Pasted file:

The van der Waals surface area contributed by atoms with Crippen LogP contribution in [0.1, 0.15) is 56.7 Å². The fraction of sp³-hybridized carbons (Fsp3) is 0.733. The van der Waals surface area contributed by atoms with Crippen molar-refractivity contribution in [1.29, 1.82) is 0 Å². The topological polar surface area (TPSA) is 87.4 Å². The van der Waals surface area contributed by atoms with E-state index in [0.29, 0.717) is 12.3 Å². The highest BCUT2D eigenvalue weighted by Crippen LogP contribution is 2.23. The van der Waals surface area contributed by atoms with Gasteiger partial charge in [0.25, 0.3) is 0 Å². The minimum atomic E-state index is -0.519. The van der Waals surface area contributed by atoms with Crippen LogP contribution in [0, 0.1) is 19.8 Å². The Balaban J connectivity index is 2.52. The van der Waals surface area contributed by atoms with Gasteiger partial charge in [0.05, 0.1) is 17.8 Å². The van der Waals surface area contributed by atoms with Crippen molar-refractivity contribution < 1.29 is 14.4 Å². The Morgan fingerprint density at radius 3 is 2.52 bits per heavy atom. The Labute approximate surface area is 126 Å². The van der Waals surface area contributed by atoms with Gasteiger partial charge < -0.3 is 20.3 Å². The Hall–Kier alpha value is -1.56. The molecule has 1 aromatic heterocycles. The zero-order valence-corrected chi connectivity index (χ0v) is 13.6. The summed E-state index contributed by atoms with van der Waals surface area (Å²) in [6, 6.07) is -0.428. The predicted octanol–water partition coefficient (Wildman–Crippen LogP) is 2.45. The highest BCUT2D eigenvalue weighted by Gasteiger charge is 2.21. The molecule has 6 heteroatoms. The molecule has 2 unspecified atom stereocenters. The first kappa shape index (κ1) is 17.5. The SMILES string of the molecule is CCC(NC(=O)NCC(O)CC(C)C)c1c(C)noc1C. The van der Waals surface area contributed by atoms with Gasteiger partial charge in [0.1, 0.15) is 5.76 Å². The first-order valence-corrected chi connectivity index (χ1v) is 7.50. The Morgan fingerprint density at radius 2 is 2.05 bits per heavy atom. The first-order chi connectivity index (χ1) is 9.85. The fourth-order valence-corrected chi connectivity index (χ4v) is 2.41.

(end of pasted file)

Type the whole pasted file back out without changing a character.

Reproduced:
The van der Waals surface area contributed by atoms with Crippen LogP contribution in [0.1, 0.15) is 56.7 Å². The fraction of sp³-hybridized carbons (Fsp3) is 0.733. The van der Waals surface area contributed by atoms with Crippen molar-refractivity contribution in [1.29, 1.82) is 0 Å². The topological polar surface area (TPSA) is 87.4 Å². The van der Waals surface area contributed by atoms with E-state index in [0.29, 0.717) is 12.3 Å². The highest BCUT2D eigenvalue weighted by Crippen LogP contribution is 2.23. The van der Waals surface area contributed by atoms with Gasteiger partial charge in [0.25, 0.3) is 0 Å². The minimum atomic E-state index is -0.519. The van der Waals surface area contributed by atoms with Crippen LogP contribution in [0, 0.1) is 19.8 Å². The Balaban J connectivity index is 2.52. The van der Waals surface area contributed by atoms with Gasteiger partial charge in [0.05, 0.1) is 17.8 Å². The van der Waals surface area contributed by atoms with Crippen molar-refractivity contribution < 1.29 is 14.4 Å². The Morgan fingerprint density at radius 3 is 2.52 bits per heavy atom. The Labute approximate surface area is 126 Å². The van der Waals surface area contributed by atoms with Gasteiger partial charge < -0.3 is 20.3 Å². The Hall–Kier alpha value is -1.56. The molecule has 1 aromatic heterocycles. The zero-order valence-corrected chi connectivity index (χ0v) is 13.6. The summed E-state index contributed by atoms with van der Waals surface area (Å²) in [6, 6.07) is -0.428. The predicted octanol–water partition coefficient (Wildman–Crippen LogP) is 2.45. The highest BCUT2D eigenvalue weighted by Gasteiger charge is 2.21. The molecule has 6 heteroatoms. The molecule has 2 unspecified atom stereocenters. The first kappa shape index (κ1) is 17.5. The SMILES string of the molecule is CCC(NC(=O)NCC(O)CC(C)C)c1c(C)noc1C. The van der Waals surface area contributed by atoms with Gasteiger partial charge in [0.1, 0.15) is 5.76 Å². The first-order valence-corrected chi connectivity index (χ1v) is 7.50. The Morgan fingerprint density at radius 2 is 2.05 bits per heavy atom. The first-order chi connectivity index (χ1) is 9.85. The fourth-order valence-corrected chi connectivity index (χ4v) is 2.41.